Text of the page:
ERIC Number: ED273110
Record Type: RIE
Publication Date: 1984
Reference Count: 0
Using Your Textbook Communicatively.
Scott, Wendy; Millar, Ninian
Teachers who do not use specifically communicatively-oriented textbooks can still derive much useful communicative language work from them. A key to success is engaging the student in the reading and comprehension of the text. Class exercises that can be used as pre-reading or pre-listening activities include: (1) giving students key words or allowing them to hear very brief excerpts and asking them to guess the story, individually or in groups; (2) letting students read or listen to different parts of the story, or see pictures of the story, and together work out the entire story; (3) ordering story pictures incorrectly and having students reorder them; and (4) having some students view story pictures and describe them to the others. Reading the text, which should be done silently, can be accompanied by the students' asking comprehension questions of each other or of the teacher. Communicative activities to follow reading include: having students write down their interpretations of the story and comparing them; having students act out the story; and having students relate some aspect of the story to their lives in a variety of exercises. (MSE)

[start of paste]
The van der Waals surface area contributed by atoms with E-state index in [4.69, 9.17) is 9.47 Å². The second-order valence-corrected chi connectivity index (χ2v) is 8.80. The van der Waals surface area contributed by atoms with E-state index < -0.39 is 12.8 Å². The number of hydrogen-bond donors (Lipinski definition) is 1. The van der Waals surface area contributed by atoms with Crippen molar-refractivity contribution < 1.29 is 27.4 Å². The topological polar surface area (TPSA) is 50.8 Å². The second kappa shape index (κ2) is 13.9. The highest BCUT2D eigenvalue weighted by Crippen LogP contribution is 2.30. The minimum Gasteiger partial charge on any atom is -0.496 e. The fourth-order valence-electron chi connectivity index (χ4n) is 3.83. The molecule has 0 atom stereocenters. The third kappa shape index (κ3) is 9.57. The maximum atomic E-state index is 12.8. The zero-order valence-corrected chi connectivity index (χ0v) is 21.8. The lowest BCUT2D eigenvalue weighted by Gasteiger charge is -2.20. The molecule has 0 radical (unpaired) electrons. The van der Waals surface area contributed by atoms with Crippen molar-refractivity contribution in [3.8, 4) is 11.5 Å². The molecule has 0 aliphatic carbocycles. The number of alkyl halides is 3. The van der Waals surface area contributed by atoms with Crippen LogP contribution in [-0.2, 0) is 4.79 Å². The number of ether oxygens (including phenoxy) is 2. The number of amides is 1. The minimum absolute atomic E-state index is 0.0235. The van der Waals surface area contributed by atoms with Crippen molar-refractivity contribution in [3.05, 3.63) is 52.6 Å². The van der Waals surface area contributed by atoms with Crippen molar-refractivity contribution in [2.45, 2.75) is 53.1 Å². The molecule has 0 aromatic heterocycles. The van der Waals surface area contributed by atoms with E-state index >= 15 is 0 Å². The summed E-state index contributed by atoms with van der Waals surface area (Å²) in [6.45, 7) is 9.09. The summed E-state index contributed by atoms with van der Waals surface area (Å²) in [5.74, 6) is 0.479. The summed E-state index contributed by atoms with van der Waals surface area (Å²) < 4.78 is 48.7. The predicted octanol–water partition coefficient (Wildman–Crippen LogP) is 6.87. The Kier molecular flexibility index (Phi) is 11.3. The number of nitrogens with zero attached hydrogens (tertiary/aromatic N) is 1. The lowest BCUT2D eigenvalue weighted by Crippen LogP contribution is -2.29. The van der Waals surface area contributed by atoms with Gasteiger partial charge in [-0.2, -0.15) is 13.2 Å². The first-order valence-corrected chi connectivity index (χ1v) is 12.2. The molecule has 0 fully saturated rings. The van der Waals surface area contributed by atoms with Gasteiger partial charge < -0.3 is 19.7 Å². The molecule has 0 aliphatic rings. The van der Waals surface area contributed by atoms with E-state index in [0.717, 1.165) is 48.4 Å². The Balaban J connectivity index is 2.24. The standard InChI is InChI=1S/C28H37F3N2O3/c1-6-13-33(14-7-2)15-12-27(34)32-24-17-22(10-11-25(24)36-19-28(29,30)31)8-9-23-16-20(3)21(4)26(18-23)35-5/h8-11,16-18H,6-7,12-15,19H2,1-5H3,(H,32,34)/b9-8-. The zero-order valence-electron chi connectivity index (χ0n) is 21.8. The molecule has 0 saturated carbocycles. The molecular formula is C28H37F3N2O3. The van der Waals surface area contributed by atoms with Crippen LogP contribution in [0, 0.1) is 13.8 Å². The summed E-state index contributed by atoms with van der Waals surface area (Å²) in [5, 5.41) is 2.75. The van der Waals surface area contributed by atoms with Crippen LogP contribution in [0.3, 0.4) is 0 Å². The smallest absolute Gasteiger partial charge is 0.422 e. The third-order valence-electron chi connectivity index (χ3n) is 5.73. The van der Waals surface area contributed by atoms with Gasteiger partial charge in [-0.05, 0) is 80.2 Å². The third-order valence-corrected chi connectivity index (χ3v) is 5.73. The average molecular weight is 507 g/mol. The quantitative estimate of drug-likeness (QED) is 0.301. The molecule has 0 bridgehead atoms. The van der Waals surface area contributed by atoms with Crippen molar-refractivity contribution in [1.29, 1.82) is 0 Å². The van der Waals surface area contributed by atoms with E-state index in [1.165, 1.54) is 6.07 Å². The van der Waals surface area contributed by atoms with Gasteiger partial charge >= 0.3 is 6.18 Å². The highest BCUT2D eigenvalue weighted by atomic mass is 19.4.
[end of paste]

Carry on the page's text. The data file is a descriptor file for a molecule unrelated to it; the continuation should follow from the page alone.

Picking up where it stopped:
Publication Type: Guides - Classroom - Teacher
Education Level: N/A
Authoring Institution: N/A
Note: In: Willems, Gerard, Ed., Communicative Foreign Language Teaching and the Training of Foreign Language Teachers, 1984. p164-171. See FL 015 917.